The port numbers monitored for incoming traffic are:

  • 5060 for SIP service (UDP or TCP)
  • 1720 for H.323 service (TCP)
  • 5200 for Vocera (UDP)

If your VoIP devices and servers are configured to use different ports, modify the QoS rules on the controller to match the ports your system uses. Change QoS rules with either the Web UI or the CLI.

Optimizing Voice Over IP

Modifying QoS Rules for Nonstandard Ports

The controller is pre-configured to detect the bandwidth requirements for a SIP or H.323 call and make a bandwidth reservation. Change QoS rules with either the Web UI or the CLI. The following default QoS rules are configured at the factory:

default(15)# show qosrule

ID    Dst IP          Dst Mask        DPort Src IP          Src Mask        SPort Prot Firewall Filter Qos   Action

  • 0.0.0 0.0.0.0         1720  0.0.0.0         0.0.0.0         0     6                    h323  capture
  • 0.0.0 0.0.0.0         0     0.0.0.0         0.0.0.0         1720  6                    h323  capture
  • 0.0.0 0.0.0.0         5060  0.0.0.0         0.0.0.0         0    

17                   sip   capture

  • 0.0.0 0.0.0.0         5060  0.0.0.0         0.0.0.0         0    
  • sip capture
  • 0.0.0 0.0.0.0         5200  0.0.0.0         0.0.0.0         0     17                   other forward
  • 0.0.0 0.0.0.0         0     0.0.0.0         0.0.0.0         5200  17                   other forward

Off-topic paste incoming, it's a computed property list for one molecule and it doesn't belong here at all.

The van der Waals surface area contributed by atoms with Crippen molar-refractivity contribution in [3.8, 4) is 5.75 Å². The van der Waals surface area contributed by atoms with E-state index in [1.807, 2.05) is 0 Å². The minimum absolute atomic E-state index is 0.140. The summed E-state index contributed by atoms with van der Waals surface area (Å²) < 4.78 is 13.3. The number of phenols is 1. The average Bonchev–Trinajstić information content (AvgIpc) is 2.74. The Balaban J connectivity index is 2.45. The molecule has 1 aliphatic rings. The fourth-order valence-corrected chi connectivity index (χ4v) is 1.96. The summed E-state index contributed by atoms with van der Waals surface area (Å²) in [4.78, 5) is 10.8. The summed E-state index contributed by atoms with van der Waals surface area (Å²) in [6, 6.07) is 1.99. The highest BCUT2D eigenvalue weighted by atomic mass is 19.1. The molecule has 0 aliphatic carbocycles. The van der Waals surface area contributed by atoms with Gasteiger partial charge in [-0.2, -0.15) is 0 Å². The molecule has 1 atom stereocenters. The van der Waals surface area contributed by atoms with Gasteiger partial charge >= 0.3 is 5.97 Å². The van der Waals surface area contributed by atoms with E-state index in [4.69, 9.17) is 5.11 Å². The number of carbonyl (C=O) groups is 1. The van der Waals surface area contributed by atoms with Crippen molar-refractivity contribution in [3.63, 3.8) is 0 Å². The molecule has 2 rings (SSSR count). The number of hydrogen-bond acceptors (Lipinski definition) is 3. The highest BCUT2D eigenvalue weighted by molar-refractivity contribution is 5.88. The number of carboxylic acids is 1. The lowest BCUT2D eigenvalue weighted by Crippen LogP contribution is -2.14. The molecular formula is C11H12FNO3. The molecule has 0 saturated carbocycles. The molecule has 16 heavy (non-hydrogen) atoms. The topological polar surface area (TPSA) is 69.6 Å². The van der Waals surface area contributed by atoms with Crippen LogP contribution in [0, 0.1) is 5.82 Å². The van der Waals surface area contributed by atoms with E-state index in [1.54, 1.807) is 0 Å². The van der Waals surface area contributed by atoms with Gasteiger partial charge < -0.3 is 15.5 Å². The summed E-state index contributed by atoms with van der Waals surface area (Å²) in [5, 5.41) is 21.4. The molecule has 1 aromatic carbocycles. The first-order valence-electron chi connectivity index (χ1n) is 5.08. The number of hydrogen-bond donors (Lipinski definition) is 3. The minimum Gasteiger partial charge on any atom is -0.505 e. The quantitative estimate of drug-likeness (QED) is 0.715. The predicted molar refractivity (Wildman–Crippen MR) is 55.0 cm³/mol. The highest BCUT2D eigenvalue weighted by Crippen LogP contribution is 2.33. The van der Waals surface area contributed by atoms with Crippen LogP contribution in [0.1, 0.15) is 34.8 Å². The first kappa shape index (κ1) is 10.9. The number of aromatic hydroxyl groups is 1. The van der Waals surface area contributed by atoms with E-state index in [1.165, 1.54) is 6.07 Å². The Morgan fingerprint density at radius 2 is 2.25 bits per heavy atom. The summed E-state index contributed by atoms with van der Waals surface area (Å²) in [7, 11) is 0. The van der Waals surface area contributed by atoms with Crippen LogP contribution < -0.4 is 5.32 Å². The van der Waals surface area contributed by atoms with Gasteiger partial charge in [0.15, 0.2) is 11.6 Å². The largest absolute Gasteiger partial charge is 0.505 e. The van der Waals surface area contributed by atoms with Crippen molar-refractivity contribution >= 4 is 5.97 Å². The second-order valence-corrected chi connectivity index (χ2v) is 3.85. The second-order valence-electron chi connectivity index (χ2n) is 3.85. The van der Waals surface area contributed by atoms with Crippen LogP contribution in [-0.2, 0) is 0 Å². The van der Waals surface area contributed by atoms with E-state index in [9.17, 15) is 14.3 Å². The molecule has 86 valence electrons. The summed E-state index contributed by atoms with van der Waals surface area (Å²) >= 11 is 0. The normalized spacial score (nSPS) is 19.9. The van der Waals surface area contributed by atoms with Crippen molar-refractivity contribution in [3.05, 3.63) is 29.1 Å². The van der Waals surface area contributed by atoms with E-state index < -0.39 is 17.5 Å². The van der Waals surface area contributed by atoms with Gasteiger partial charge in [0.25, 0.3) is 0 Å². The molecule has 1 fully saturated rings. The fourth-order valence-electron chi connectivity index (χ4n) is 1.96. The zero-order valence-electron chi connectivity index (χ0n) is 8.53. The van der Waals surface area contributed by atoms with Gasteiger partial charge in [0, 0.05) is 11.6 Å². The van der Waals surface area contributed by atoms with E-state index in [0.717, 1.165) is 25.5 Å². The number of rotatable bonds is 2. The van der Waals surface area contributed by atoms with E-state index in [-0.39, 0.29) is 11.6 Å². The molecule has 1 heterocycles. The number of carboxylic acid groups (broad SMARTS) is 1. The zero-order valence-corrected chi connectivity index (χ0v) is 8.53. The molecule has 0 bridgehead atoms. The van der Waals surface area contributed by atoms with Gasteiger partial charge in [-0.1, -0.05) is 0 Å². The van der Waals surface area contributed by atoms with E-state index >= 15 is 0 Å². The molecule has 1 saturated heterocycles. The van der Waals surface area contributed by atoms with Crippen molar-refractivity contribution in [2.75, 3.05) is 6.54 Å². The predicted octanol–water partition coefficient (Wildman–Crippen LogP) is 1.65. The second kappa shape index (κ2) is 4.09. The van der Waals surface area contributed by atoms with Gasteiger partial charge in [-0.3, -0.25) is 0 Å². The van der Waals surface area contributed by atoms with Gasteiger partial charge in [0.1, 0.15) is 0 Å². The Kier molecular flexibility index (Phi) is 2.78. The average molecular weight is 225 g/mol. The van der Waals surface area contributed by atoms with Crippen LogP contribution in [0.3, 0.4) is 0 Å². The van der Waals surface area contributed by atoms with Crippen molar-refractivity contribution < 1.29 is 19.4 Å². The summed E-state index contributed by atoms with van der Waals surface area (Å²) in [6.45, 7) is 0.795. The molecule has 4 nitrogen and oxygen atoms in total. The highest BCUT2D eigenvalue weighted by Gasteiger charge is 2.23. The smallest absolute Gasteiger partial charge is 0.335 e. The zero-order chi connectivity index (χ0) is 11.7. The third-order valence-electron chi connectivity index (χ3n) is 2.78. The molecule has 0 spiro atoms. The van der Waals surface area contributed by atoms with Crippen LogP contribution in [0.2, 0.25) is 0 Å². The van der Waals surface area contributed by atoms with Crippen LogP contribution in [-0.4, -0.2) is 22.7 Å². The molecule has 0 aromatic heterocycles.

• 0.0.0 0.0.0.0         80    0.0.0.0         0.0.0.0         0     17                   other capture
  • 0.0.0 0.0.0.0         0     0.0.0.0         0.0.0.0         5060  6                    other capture

        QoS and Firewall Rules(8 entries)

The first two pre-configured QoS rules give priority to H.323 traffic sent to and from TCP port 1720 respectively. The next two QoS rules give priority to SIP traffic sent to and from UDP/ TCP port 5060 respectively. Rules 7 and 8 are for Vocera badges and use port 5200 with UDP.

You normally do not need to configure QoS rules in the controller, unless you have special requirements in your configuration. For example:

  • You want to drop packets coming from certain ports or IP addresses.
  • You want to configure the controller to give priority to traffic other than H.323 and SIP traffic.

You can configure rules to provide priority-based or reserved QoS. QoS is applied with reserved traffic being allocated the first portion of total bandwidth, followed by fixed priority levels, and finally by the best-effort (default) traffic class. You can configure reserved QoS for new applications using the average packet rate and token bucket rate parameters together as the traffic specification (also called TSpec in IETF IntServ RFCs).

Optimizing Voice Over IP


Having trouble configuring your Fortinet hardware or have some questions you need answered? Ask your questions in the comments below!!! Want someone else to deal with it for you? Get some consulting from Fortinet GURU!

Leave a Reply

Name *
Email *
Website

This site uses Akismet to reduce spam. Learn how your comment data is processed.